Although this appeared to be a horse in the peak of his career, it was later revealed that vets agreed it would be unsafe for Alderbrook to continue racing. He was subsequently retired to stud with his triumph at Ayr the last that most people ever saw of the extremely talented hurdler.
2001 – Future Champion fulfils potential
Naturally, the idea of having a race called the Future Champion Novices’ Chase is to give promising horses a platform to shine. In recent decades it has typically been won by horses aged six or seven years, so victors do generally stay on the National Hunt circuit for a fair while after. The winner of the 2000 edition, Gingembre, returned to Ayr a year later to compete in the Scottish Grand National. The Lavinia Taylor-trained horse delivered the goods again too, winning the contest by five lengths at 12/1 odds. In doing so he became the first horse to complete this particular Ayr double.
Interestingly, the 2001 Future Champion Novices’ winner, Grey Abbey, managed the same feat although he waited three years for his National triumph.
2007 – Yes Sir stripped of title
Spectators at Ayr for this Grand National festival witnessed an utterly dominant performance during the second race of the day. Yes Sir made all the running in the Future Champion Novices’ Chase, drawing well clear four fences out on his way to an 11-length win. The eight year old was later stripped of his victory though as lab analysis detected the presence of tetramisole in his urine. Always Waining, who won the Cenkos Securities Novices’ Handicap Chase later in the day, also ended up disqualified due to testing positive for the same substance.
2008 – Iris De Balme in shock National victory
Punters and bookies alike witnessed a truly astonishing upset in this edition of the Scottish Grand National. A typically large field of 24 runners set off for the 4m contest but towards the latter stages, it was clear there would be one winner: 66/1 shot Iris De Balme. Drawing clear from the last fence, he established a commanding lead, eventually finishing 14 lengths clear. For a horse 26 pounds out of the handicap, very few saw this result coming. He did try his luck again in this race three years later, priced at the very same odds, but was pulled up late on.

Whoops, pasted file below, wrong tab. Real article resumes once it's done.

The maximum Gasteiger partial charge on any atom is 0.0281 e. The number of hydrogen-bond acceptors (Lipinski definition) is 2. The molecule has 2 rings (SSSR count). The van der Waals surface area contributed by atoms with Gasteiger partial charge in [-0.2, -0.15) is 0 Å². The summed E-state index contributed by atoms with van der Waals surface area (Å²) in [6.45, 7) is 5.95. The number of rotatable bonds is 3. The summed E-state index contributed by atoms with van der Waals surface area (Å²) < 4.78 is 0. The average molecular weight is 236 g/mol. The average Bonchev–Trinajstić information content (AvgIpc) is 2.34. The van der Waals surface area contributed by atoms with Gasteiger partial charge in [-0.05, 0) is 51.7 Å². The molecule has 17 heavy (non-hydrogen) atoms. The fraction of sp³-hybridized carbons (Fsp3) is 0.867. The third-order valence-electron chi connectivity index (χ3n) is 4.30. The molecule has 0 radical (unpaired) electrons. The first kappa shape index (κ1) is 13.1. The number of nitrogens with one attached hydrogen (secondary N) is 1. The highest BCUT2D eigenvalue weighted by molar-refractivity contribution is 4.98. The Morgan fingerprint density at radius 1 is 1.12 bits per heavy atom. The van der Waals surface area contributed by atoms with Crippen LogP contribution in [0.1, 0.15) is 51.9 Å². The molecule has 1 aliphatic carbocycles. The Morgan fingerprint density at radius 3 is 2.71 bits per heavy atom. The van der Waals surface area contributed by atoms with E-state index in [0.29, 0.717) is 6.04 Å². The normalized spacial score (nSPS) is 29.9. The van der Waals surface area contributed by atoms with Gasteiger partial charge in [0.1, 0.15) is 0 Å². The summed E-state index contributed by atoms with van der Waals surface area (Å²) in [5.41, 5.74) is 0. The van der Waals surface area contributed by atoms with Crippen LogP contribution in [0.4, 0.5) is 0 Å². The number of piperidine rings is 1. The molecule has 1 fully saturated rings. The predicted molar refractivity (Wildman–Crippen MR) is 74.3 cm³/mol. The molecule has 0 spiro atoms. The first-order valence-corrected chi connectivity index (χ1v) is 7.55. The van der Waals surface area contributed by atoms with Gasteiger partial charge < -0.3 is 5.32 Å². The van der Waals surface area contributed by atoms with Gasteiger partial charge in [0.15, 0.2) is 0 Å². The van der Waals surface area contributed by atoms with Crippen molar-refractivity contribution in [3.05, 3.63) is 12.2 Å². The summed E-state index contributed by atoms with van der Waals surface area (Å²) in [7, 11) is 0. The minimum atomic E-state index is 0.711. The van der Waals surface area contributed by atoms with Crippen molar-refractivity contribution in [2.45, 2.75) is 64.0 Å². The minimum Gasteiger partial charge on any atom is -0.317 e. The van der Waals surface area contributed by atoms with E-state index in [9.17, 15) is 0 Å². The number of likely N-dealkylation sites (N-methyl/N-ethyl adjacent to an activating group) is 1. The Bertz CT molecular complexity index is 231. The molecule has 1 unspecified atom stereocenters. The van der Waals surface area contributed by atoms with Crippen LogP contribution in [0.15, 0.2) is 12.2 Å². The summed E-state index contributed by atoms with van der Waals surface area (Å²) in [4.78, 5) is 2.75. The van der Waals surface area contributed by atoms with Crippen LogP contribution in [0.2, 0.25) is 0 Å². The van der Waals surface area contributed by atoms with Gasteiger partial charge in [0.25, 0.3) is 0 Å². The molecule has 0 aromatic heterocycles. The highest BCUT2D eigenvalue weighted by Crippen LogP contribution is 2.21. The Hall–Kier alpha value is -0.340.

2015 – Champion Hurdle prize boost
The 2015 renewal of the Scottish Champion Hurdle saw a significant increase in the available prize money. A boost of £30,000 took the overall total up to £100,000, establishing this contest as one of the top five two-mile handicap hurdles in Britain. It remained a long way short of the £210,000 on offer for Scotland’s richest race, however, none other than the Scottish Grand National.
2017 – Vicente denied place in history books
Having won the previous two Ayr Grand Nationals, Vicente returned to Ayr in 2017 with a very rare opportunity to claim a third win in this historic contest. Only three horses have ever managed this feat, with only one of them doing so in consecutive years. Given that this occurred over a century earlier, all eyes were on the Paul Nicholls-trained horse for this renewal.
It was not to be for the nine year old though, despite setting off as the second favourite. On the day he could only muster a respectable fifth place finish from 29 runners, having lost both hind shoes at some point during the long slog.
2018 – Festival welcome new race
During this year, the race formerly known as the Weatherbys Hamilton Novices’ Handicap became the Dawn Homes Novices’ Championship Handicap Chase. Although there was no change in class and the distance remained virtually the same, this was a distinctly different contest. For one, the Novices’ Championship Handicap featured a prize pot of £100,000, four times the amount of the previous contest. In doing so it became the third, six-figure contest of the Scottish Grand National Festival.
Additionally, to feature in this contest, horses needed to have finished in the top eight during a qualifying race earlier on in the season. Backed by the BHA’s development fund, this newly formatted finale attracted plenty of interest with 17 runners involved. Victorious on the day was 22/1 outsider Crosshue Boy who made it four wins from his last five starts.
2020 – Entire meeting cancelled
The Ayr Grand National Meeting was one of the first major meetings forced to cancel due to the 2020 suspension of sport. Although some major races from other cancelled meetings ended up being rearranged, none of Ayr’s show-stoppers was so fortunate. The cancellation did at least not come as a shock with the British Horseracing Authority confirming in mid-March that all racing up until the end of April would be suspended.